Science: Stars and Planets: August

AT 11.11am on 11 August 1999, the last total solar eclipse of the millennium will take place. As virtually everyone knows, it will be visible from Cornwall. But in fact, the eclipse will cut a swathe of darkness starting in the Scilly Isles, sweeping across Cornwall and south Devon, and - after leaving the coast near Torbay - it will head out to sea, where it will black out Alderney in the Channel Islands. It will then hit France and pass over central Europe, Turkey, and the Gulf States before ending at sunset in Pakistan and India.

Eclipses of the Sun occur when the Moon passes in front of the Sun. It is an amazing cosmic coincidence that the two discs of the Moon and Sun appear the same size in the sky - but while the Sun is 400 times bigger than the Moon, it's also 400 times further away. If you are in exactly the right spot, you see the Moon overlap the Sun precisely. That's a total solar eclipse.

As the Moon speeds round its orbit, the eclipse - effectively, the shadow of the Moon - tracks across the surface at a speed faster than Concorde. Most people will have seen a partial eclipse, when a "slice" appears to have been taken out of the Sun. But nothing ever prepares you for the spectacle of totality. The familiar, glowing Sun is replaced by what looks like a Chinese lion-mask. The sky gets darker, a wind springs up, the temperature can drop by several degrees, and birds sing their twilight songs.

A lot of people are staying put and not planning to go south to see totality. But a partial eclipse - even one where the Sun is 99 per cent covered up - is as nothing compared to the real thing. Seeing a total eclipse is a truly primal experience. It's not surprising how much they terrified our ancestors.

Even today, there's a great deal of mythology about eclipses - that you should view them reflected in a bucket of water, or through smoked glass. Or that eclipses are dangerous. They're not - but take the right precautions. "Eclipse shades", made of mylar film (which blocks dangerous radiation) will be in plentiful supply as the big day approaches. ALWAYS view the Sun through these during the partial phases (and for the entire eclipse if you're in a place where it's not total). Make sure that children wear these shades, because they are especially sensitive to infrared radiation (heat) from the Sun. (Scores of people suffered permanent eye damage in the last total eclipse because they took insufficient care.)

Then, when totality strikes, whip them off! You'll know it's totality, because everyone around you will be whooping and yelling and clapping. This particular eclipse lasts just over two minutes on the "centre line", which passes close to Penzance and Falmouth - but from all other places, it will be shorter. Around the eclipsed Sun, you'll see the pearly halo of its glowing outer atmosphere, the corona. Closer in - near the Moon's edge - you'll notice tiny crimson "flames" sticking out. These are giant loops of magnetised gas. In the dark sky around, you will see the brilliant planet Venus, with fainter Mercury the other side of the Sun.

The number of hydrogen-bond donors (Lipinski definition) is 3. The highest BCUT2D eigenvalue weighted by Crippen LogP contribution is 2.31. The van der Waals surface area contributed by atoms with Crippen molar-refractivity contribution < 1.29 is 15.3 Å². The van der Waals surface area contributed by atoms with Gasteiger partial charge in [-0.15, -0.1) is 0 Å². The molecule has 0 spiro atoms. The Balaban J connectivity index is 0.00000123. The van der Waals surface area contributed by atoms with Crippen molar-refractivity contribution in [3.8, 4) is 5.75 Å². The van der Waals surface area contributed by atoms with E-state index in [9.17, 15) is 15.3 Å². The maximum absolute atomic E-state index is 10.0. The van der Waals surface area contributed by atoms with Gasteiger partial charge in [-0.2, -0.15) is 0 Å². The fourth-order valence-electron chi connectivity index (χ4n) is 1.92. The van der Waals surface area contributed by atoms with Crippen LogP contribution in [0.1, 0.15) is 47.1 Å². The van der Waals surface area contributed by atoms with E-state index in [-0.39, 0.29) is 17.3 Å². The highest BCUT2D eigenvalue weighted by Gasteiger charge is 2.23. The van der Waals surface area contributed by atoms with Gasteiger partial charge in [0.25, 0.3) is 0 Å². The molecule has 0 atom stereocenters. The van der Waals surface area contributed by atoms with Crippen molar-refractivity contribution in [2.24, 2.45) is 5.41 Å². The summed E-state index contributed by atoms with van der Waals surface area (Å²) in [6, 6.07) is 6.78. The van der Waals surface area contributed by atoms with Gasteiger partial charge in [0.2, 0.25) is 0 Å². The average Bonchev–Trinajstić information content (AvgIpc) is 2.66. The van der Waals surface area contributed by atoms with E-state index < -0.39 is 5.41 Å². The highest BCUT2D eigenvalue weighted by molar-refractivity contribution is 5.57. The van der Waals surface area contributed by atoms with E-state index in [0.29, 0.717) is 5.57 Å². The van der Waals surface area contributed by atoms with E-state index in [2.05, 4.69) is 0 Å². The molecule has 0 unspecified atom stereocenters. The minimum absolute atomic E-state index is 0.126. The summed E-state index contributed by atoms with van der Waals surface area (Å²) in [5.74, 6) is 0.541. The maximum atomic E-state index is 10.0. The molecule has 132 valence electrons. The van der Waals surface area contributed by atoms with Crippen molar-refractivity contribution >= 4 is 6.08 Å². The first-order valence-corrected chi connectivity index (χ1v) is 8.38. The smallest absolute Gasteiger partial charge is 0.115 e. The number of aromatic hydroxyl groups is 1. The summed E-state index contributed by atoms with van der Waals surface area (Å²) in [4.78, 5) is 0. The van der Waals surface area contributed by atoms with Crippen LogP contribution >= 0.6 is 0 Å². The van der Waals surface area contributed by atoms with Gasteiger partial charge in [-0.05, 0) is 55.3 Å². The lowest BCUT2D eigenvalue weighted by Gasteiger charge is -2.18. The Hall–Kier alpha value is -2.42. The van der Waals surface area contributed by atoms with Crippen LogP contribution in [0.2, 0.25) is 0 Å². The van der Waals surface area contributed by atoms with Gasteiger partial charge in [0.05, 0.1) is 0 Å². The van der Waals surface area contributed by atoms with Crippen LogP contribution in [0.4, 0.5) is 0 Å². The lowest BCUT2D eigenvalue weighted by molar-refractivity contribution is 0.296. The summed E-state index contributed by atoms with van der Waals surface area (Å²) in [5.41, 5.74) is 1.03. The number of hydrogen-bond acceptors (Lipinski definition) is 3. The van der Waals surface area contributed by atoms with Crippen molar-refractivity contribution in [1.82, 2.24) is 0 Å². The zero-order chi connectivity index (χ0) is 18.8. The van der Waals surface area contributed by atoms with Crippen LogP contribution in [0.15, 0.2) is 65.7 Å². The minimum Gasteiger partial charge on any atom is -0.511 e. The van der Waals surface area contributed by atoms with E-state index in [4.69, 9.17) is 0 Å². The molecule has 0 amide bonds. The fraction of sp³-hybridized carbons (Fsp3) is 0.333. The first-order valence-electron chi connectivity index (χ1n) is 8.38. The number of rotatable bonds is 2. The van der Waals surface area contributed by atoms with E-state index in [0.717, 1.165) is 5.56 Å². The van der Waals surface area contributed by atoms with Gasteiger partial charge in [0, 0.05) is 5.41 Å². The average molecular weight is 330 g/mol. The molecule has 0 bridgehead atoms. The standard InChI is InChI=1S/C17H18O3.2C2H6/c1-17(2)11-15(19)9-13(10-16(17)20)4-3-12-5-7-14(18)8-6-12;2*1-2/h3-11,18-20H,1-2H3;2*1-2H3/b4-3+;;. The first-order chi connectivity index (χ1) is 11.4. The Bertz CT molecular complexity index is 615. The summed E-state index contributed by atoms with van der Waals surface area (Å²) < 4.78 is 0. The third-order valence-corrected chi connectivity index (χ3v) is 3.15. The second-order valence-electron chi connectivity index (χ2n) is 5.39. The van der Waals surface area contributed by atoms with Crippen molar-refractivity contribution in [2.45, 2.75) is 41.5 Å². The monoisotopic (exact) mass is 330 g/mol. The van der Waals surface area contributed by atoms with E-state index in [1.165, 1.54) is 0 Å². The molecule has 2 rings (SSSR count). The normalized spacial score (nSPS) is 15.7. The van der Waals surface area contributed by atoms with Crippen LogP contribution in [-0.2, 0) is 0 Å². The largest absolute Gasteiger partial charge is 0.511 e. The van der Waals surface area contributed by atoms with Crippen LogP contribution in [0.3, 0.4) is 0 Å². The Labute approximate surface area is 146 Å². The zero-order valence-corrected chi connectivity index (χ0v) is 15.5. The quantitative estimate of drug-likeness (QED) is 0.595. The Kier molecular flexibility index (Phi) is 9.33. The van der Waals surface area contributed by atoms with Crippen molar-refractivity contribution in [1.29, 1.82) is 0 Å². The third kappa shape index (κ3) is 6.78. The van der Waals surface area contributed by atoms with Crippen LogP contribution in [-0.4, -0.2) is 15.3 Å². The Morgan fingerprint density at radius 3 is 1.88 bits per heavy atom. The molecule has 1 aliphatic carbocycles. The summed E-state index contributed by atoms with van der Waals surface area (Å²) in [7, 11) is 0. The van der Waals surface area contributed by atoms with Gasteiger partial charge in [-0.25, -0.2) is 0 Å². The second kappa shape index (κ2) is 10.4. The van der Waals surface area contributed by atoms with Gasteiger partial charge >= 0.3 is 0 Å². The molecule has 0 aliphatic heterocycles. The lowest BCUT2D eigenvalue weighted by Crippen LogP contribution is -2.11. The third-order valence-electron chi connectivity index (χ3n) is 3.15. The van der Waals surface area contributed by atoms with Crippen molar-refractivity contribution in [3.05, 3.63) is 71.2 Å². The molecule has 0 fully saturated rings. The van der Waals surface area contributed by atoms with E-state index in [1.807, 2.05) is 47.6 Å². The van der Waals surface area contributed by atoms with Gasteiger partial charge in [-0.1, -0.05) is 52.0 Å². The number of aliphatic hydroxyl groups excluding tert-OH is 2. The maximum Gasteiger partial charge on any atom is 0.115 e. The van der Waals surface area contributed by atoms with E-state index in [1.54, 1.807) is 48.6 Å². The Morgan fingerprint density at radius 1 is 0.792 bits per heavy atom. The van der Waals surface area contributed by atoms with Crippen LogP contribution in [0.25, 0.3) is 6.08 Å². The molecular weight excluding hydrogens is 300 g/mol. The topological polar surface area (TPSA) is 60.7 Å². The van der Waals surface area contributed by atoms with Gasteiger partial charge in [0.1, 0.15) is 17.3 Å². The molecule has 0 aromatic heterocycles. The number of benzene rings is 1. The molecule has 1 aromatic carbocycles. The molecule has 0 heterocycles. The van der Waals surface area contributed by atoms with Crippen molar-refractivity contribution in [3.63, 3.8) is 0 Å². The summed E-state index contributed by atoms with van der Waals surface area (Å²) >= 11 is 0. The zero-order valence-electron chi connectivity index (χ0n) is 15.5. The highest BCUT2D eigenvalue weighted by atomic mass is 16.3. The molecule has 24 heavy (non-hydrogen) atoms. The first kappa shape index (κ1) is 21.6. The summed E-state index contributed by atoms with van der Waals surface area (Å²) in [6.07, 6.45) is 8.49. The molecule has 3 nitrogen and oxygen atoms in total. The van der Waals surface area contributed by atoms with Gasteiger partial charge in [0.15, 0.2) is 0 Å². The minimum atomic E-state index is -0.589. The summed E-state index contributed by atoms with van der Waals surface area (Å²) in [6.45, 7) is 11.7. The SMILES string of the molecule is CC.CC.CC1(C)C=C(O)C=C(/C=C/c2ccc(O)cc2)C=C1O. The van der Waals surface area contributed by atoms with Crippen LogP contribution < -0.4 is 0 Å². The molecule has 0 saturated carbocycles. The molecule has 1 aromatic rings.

If it's your first total eclipse, don't bother taking photographs - just enjoy. It only seems to last seconds. The first you'll know about the finish is that the sky at the horizon starts to brighten, and you'll see the trailing edge of the Moon's shadow sweeping up from the west. Then - shades on again, now - a brilliant chink of sunlight will beam out through a gap in the mountains around the Moon's edge. This is the famous "diamond ring effect", and that's exactly what it looks like. And then it's all over. Full daylight returns in seconds, but you know you've had a once- in-a-lifetime experience (at every eclipse, there's always been someone who's said "it's better than sex").

Alas, there's a 50 per cent chance that in Britain and Europe it will be cloudy - in which case, we'll see nothing except darkness. These days, with dedicated solar satellites in orbit, eclipses of the Sun are not that scientifically important. But a total eclipse is something that everyone should try to see in their lifetime. The last one visible from Britain was in 1927; the next isn't for another 91 years. So catch it if you can!

WHAT'S UP After all the excitement of the eclipse, stay up late the following night (12-13 August) for an impressive display of shooting stars. That's the night the Perseid meteors reach their maximum intensity, though you'll see some shooting stars from this shower throughout the first three weeks of August. This is an excellent year for spotting Perseids, because the Moon won't be lighting up the sky. Look towards the north-east after midnight for the best view. On the planetary front, Mars is setting in the south-west just before midnight, as brilliant Jupiter rises in the east, closely followed by Saturn. In the morning sky, you may catch a glimpse of Mercury low in the morning twilight glow.

Heather Couper and Nigel Henbest

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